1) "One pays heavily for coming to power: power makes stupid. The Germans, once called the people of thinkers, do they still think at all today? The Germans are now bored wtih the spirit...Ddutschland, Deutschland uber alles, I fear that was the end of German philosophy."  

    2) The Will to Power. A book for thinking, nothing else. That it is written in German is untimely to say the least.: I wish I had written it in French, so that it might not appear as a confirmation of any reichdeutschen aspirations. 

    3) "The Jews...are beyond doubt the strongest, toughest, and purest race not living in Europe; they know how to prevail even under the worst conditons...The Jews, if they wanted it - or if they were forced into it, which seems to be what the anti-Semites want - could even now have preponderence...over Europe; that they are not working and planning for that is equally certain." 

    4) "The meaning of our cheerfulness - the greatest recent event - that "God is dead,' the the belief in the Christian [emphasis mine] god has become unbelievable - is already beginning to cast its first shadows over Europe."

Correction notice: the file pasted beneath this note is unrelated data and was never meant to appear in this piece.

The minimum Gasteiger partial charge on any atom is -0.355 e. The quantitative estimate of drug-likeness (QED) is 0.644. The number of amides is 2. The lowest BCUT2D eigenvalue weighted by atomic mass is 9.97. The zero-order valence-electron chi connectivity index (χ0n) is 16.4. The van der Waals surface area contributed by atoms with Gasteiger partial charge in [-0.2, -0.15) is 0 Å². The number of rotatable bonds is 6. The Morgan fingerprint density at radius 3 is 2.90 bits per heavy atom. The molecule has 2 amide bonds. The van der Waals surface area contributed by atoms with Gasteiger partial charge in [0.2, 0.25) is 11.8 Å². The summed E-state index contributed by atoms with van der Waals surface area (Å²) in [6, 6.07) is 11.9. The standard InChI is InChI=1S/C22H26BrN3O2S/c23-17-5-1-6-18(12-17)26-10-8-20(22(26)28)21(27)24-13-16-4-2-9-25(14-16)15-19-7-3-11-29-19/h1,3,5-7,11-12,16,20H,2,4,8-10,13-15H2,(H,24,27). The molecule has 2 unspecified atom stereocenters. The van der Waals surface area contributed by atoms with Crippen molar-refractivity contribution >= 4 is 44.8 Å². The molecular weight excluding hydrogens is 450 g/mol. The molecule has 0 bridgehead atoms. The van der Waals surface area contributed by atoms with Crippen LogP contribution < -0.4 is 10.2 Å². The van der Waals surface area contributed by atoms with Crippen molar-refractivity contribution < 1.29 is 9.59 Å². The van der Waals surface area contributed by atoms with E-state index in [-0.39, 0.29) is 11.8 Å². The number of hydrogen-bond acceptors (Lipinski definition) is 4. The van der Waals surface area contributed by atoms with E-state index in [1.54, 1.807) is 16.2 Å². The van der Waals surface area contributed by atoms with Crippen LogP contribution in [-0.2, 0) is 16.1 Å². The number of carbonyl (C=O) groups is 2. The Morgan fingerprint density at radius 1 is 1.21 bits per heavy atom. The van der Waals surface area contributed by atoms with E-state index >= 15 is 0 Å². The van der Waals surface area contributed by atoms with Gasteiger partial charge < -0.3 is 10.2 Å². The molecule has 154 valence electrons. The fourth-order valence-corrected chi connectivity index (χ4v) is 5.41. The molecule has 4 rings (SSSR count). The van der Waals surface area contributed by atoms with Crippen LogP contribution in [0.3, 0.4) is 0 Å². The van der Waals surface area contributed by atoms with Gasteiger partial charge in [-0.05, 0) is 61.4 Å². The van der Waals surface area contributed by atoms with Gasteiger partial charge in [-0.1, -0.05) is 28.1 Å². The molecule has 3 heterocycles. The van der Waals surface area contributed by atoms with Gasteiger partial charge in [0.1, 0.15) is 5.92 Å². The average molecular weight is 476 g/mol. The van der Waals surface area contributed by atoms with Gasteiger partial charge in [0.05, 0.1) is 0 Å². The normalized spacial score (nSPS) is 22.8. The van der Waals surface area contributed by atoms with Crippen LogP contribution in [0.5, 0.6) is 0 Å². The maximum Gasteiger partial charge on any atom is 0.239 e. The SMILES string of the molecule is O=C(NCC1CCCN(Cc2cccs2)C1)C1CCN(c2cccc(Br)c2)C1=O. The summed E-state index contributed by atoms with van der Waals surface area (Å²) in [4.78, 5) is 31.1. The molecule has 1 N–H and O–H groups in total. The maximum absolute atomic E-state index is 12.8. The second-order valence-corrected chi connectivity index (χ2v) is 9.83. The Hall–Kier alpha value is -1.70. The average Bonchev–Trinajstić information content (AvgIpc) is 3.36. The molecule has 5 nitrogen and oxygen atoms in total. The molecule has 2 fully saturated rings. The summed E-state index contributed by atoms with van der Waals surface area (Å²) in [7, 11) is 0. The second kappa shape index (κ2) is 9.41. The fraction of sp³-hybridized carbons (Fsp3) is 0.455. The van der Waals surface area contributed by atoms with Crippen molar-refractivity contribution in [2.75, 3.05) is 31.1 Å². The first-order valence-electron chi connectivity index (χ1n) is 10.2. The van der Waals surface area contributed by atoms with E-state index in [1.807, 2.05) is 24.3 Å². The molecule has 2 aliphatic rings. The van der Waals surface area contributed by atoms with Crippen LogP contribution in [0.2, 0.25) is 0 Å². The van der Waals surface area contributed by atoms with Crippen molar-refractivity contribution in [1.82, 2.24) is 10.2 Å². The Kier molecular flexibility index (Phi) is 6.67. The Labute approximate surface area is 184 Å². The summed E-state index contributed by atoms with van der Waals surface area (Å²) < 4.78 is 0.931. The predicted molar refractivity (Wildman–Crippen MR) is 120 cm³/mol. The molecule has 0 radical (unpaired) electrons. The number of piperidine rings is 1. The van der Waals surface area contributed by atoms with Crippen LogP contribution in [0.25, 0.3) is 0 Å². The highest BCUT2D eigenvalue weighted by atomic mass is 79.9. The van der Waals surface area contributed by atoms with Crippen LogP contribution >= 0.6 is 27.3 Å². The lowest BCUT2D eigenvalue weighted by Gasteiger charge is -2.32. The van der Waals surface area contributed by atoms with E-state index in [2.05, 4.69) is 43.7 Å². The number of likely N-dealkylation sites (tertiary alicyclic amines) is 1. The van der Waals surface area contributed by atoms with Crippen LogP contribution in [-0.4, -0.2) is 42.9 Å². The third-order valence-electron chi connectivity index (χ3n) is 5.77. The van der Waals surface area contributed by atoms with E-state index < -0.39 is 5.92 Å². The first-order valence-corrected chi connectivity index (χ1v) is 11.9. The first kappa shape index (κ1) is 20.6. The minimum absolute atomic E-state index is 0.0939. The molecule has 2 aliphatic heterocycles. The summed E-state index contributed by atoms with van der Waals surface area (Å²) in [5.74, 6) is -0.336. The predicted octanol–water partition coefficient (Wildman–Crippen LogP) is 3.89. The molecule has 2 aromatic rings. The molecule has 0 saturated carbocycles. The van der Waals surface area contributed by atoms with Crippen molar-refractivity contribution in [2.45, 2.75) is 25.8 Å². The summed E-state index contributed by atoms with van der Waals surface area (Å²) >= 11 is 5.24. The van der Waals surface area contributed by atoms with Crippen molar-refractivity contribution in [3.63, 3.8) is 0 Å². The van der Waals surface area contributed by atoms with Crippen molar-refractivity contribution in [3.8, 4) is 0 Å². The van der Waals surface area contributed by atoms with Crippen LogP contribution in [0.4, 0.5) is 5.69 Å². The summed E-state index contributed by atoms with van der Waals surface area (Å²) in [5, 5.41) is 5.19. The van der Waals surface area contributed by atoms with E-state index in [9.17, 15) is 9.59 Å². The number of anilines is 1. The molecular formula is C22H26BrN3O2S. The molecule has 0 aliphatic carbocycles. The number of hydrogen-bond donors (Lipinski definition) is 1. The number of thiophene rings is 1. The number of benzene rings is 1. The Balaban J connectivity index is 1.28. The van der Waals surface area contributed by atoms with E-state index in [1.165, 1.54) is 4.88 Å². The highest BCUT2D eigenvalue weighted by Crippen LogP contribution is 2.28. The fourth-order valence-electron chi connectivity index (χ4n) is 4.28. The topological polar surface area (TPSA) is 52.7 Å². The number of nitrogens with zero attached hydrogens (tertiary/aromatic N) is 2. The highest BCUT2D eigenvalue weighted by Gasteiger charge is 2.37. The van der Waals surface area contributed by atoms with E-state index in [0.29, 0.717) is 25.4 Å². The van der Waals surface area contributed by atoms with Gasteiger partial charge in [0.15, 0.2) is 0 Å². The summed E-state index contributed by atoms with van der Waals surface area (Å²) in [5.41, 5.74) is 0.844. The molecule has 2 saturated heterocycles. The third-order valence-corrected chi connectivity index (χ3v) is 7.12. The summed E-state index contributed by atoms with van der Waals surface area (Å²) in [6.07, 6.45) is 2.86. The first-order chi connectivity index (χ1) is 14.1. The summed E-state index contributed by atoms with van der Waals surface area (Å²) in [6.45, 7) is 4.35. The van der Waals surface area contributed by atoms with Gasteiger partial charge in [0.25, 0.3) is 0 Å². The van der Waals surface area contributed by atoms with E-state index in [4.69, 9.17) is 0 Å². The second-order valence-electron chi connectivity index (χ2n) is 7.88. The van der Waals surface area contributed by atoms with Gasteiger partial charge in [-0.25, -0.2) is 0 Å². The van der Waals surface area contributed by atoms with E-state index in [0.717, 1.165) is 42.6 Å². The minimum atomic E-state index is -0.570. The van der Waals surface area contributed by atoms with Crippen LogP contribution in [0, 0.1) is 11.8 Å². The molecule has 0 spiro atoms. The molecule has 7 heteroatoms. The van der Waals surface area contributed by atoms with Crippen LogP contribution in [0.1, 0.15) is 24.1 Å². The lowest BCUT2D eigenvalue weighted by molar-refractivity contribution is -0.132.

5) That we find no God...is not what differentiates us, but that we experience that what has been revered as God, not as "godlike" but as miserable...If one were to prove this God of the Christians to us, we should be even less able to believe in him."

    6) "Anyone who believes in culture is thereby saying: 'I see above me something higher and more human than I am; let everyone help me to attain it...it is hard to create in anyone this condition of intrepid self-knowledge because it is impossible to teach love; for it is love alone that can bestow upon the soul, not only a clear, discrimination and self-contemptuous view of itself, but also a desire to look beyond itself  and to seek with all its might for a higher self as yet still concealed from him."

    7) [Five of Nietzsche's many aphorisms].

        a) Quiet Fruitfulness - The born aristocrats of the spirit are not too zealous; their creations appear from the tree and fall on a quiet autumn evening...not quickly pushed aside by something new. The desire to create c0ontinuously is vulgar and betrays jealousy, envy, ambition..."

       b) Lack of Friends - A lack of friends may be put down to envy or presumtion. Many owe their friends only to the forunate circumstance that they have no occasion for envy.